IU’s skid continues with 7-6 loss to Kentucky

It’s not getting any better.

Indiana’s season-worst skid grew by another game Tuesday — and it was clear to see why.

There was bad baserunning, poor situational hitting and a total of 13 runners stranded on base. In a 7-6 loss to No. 21 Kentucky, IU’s frustrations continued to build.

“It’s been like that for two weeks,” Indiana coach Chris Lemonis said. “We just keep losing close games. We’re leaving guys out there and not executing.”

After suffering a weekend sweep at Minnesota, the Hoosiers (31-14) hoped to return home and find much-needed traction. Instead, they dropped their fourth consecutive game and their eighth in their last 10, falling six spots to No. 30 in the RPI in the process.

There are still two weeks for Indiana to find its footing, to fix itself and clean up the repeated mistakes that have torpedoed recent opportunities to secure wins.

Right now, however, IU looks like a team dazed by its recent funk, struggling to get out of its own way.

Consider the two baserunning gaffes that ruined possible, if not likely, scoring opportunities early and late before a season-high crowd of 2,882.

With Kentucky leading 1-0 in the bottom of the third, IU put two runners on with one out when Logan Kaletha got caught drifting off second base as he prematurely entered his secondary lead. Kentucky left-hander Brad Schaenzer twirled and threw to the bag, nabbing Kaletha as he dove back.

The mental error drew the ire of Lemonis, who pulled Kaletha from the game.

“He’s been struggling,” Lemonis said. “Just trying to get a new guy in there and see if we can get some energy out of that position.”

But Lemonis was similarly displeased when Kaletha’s replacement, Sam Crail, committed his own baserunning sin. After working a leadoff walk in the sixth, Crail got caught in between second and third on Matt Lloyd’s single to right field and was easily tagged out on a strong throw back to the infield.

Adding to the frustration of both plays was the fact that Indiana followed with hits in each instance.

Consider them two more chances missed.

“Just poor baseball,” Lemonis said. “We’ve got to do better. We went over it before the game, there’s a lot of pick-offs there, my guy slips and it just gets you at that point.”

Indeed, those mistakes were amplified by IU’s inability to cash in when it did get runners on second and third, as the Hoosiers went merely 2-for-11 with runners in scoring position against the Wildcats (31-17).

“Besides that Saturday game at Minnesota, we’ve been in every game,” Lemonis said. “It’s a one-run, two-run game across the board and we’re just not taking care of business.”

IU’s struggles started on the mound, where left-handed starter Andrew Saalfrank couldn’t get out of the fourth.

Kentucky built a 4-0 lead by the end of that inning, getting to Saalfrank early with Luke Heyer’s two-out RBI double in the top of the first. The Cats plated three more in the fourth, chasing Saalfrank after he threw 10 straight balls to start the frame.

The freshman was charged with three runs after scattering three hits, walking three and striking out three, while throwing only 26 of his 51 pitches for strikes.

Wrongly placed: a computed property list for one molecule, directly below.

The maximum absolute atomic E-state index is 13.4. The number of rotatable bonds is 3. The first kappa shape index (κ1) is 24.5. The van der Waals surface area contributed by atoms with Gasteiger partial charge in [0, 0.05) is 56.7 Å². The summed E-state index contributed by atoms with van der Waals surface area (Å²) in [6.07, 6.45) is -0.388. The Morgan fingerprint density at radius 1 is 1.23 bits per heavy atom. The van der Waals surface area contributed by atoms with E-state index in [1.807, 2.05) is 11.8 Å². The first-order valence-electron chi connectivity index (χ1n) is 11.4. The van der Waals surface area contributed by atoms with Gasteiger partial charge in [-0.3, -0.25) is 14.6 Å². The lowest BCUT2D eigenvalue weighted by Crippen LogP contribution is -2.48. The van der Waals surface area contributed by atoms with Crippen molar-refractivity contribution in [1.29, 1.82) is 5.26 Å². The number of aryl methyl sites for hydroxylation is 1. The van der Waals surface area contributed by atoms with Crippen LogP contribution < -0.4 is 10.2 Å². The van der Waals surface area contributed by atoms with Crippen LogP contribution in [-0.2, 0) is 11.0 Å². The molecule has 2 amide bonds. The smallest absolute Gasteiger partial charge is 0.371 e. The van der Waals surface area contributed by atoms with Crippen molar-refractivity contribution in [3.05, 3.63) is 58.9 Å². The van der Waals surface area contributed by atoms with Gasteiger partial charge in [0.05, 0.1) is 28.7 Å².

“He’s gotta throw strikes,” Lemonis said. “You can’t throw 10 balls in a row to start an inning. You’ve gotta throw more strikes.”

Reliever Cal Krueger was charged with Kentucky’s fourth run, yielding a run-scoring double to Trey Dawson to cap the inning.

Indiana showed some life in the bottom of the fourth, using a sac fly by Drew Ashley and the speed of Jeremy Houston to cut the Cats’ lead in half.

Houston reached on a bang-bang play at first base, hustling down the base path after chopping a ball to second. At the same time, Luke Miller charged from second to home, sliding around a tag at the plate to score IU’s second run.

Kentucky briefly got both runs back in the fifth, when Heyer tagged Krueger for a two-run homer to left field. But the Hoosiers had an answer, and cut their deficit to one run with a three-run bottom half.

Matt Gorski, who finished 2-for-5, continued his recent hot stretch with an RBI single, followed by a two-run homer from Ryan Fineman, who found some relief after enduing a mini slump over the weekend at Minnesota.

As IU cut its deficit to 6-5 across the middle innings, lefty Tommy Sommer stabilized things on the mound. Sommer worked a strong 2 2/3 inning appearance, striking out four and keeping Kentucky off the board.

The teams traded solo home runs in the ninth, long-balls from Kentucky leadoff man Tristan Pompey and Ashley for IU.

But in a one-run game, IU left frustrated with its baserunning, stranded runners and the scoring opportunities that continue to go for naught.

“We’ve played close ones all year long,” Lemonis said. “It’s time for us to push through the door and start playing good baseball.”


  1. IU baseball seemed to be hot for a while this season. Next best thing is to have a good solid season and a rebound.

  2. In the early season I was quite encouraged with the wins over a lot of respected warm weather teams. Believed a return trip to Omaha could be possible. With the amount of B1G losses stacking up (albeit mostly on the road), not so sure now. We will see how things shake out in the B1G tournament, may get back on the right track, but I am beginning to doubt it. An Omaha bound team should not be getting swept by other B1G teams even if on the road. B1G like most northern conferences is not very good at baseball overall.

  3. The Hoosiers regrouped and won their next series against Nebraska since this story.

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